2014-2015: The blind community has a strong, growing voice. There is a growing voice in the blind community that is influencing culture. This is the year we really started noticing an explosion of public awareness in the media: bloggers started popping up left and right (blind mamas, blind papas, blind professionals, you name it!). These people have always existed, but it seems they have been growing in their public presence and confidence. A major magazine, Real Simple, feature spread on blind moms with guide dogs, and reality tv producers have been seeking out blind talent.
Most of these efforts are positive and have the intention of educating the public, though this rise in media attention has created some controversy over whether people are overdoing it in regard to “inspiration”. We in the blind community are, after all, just living our lives, and humans have a way of adapting to most anything. It can be confusing when simple daily tasks are hailed as “amazing”. On the other hand, there are unique challenges when it comes to sight loss, and the human capacity to overcome and move forward is, in itself, inspiring. From our perspective, if it can help inspire others to do the same in their own lives, whatever their unique challenge happens to be, then it is noteworthy.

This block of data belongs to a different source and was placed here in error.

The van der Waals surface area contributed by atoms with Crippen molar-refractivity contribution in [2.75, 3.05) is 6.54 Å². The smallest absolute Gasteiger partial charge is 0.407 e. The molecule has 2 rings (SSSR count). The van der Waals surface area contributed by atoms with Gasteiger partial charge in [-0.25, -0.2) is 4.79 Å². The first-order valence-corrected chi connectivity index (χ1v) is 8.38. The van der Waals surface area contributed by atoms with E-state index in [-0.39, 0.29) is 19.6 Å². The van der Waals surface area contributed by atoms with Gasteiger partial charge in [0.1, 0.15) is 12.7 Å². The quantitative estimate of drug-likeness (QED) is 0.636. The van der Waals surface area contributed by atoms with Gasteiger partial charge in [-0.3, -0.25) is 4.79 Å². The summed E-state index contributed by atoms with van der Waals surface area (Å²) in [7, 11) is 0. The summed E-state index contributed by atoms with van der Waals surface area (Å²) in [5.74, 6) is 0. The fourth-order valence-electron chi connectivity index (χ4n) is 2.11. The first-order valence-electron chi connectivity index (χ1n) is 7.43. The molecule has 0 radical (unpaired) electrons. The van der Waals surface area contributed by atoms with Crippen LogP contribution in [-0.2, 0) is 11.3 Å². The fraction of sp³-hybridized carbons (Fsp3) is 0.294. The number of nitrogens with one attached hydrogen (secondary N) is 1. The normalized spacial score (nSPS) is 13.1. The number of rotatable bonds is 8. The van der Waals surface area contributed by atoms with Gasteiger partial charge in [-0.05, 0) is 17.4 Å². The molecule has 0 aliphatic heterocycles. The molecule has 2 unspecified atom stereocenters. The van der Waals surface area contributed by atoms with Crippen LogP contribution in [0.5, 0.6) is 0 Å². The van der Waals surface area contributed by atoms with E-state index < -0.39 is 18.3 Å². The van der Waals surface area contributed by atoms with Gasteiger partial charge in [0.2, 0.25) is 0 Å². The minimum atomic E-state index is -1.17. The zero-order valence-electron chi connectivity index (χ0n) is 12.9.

2015-2016: Shame is a common theme. We used to think that we were the only ones who tried to hide our vision loss. We have since discovered that this is actually a common phenomenon among people losing their eyesight. Fortunately, amazing organizations such as the San Francisco Lighthouse for the Blind, are recognizing that this is an issue and have training, counseling and other programs available to help people get past the stigma. “For those with changing vision, the daunting part is not usually the fear of darkness, but.the fear of admitting that you’re different.” – San Francisco Lighthouse For the Blind & Visually Impaired
I was reminded of Benjamina last night when a cable salesman came to our door. Fortunately, we now use Netflix and don’t even have to deal with Giant Cable Company any longer, but friends still teasingly call me Benjamina from time to time, especially when there is trickery involved. Please enjoy the legendary tale of Benjamina..]
45 minutes on hold.
5th phone attempt this week.
Just want to downgrade my cable.
Please, Giant Cable Company, hire just one more person. I’ll forgive you for routing the call to India. Please, just someone pick up the phone. I hate taking the phone into the bathroom with me. Please just pick up. Continue reading
“I don’t understand why I didn’t get the job,”
I said to my supervising teacher, “You gave me such stellar reviews from my student teaching, and I feel like I described my teaching style and goals really well in my interview. I have a 4.0 GPA, and the students loved me! Did the principal say anything to you about why he didn’t hire me?”
Originally posted on Bold Blind Beauty on May 3, 2016
View, comment on and share the original post here.
Freedom in Acceptance
It’s 1983, and two curly-haired 5 year-old girls sit on their dad’s lap, staring into a screen of flashing lights. They hold their heads back as doctors place stinging drops into their matching hazel eyes, and they wonder what all the fuss is about. Continue reading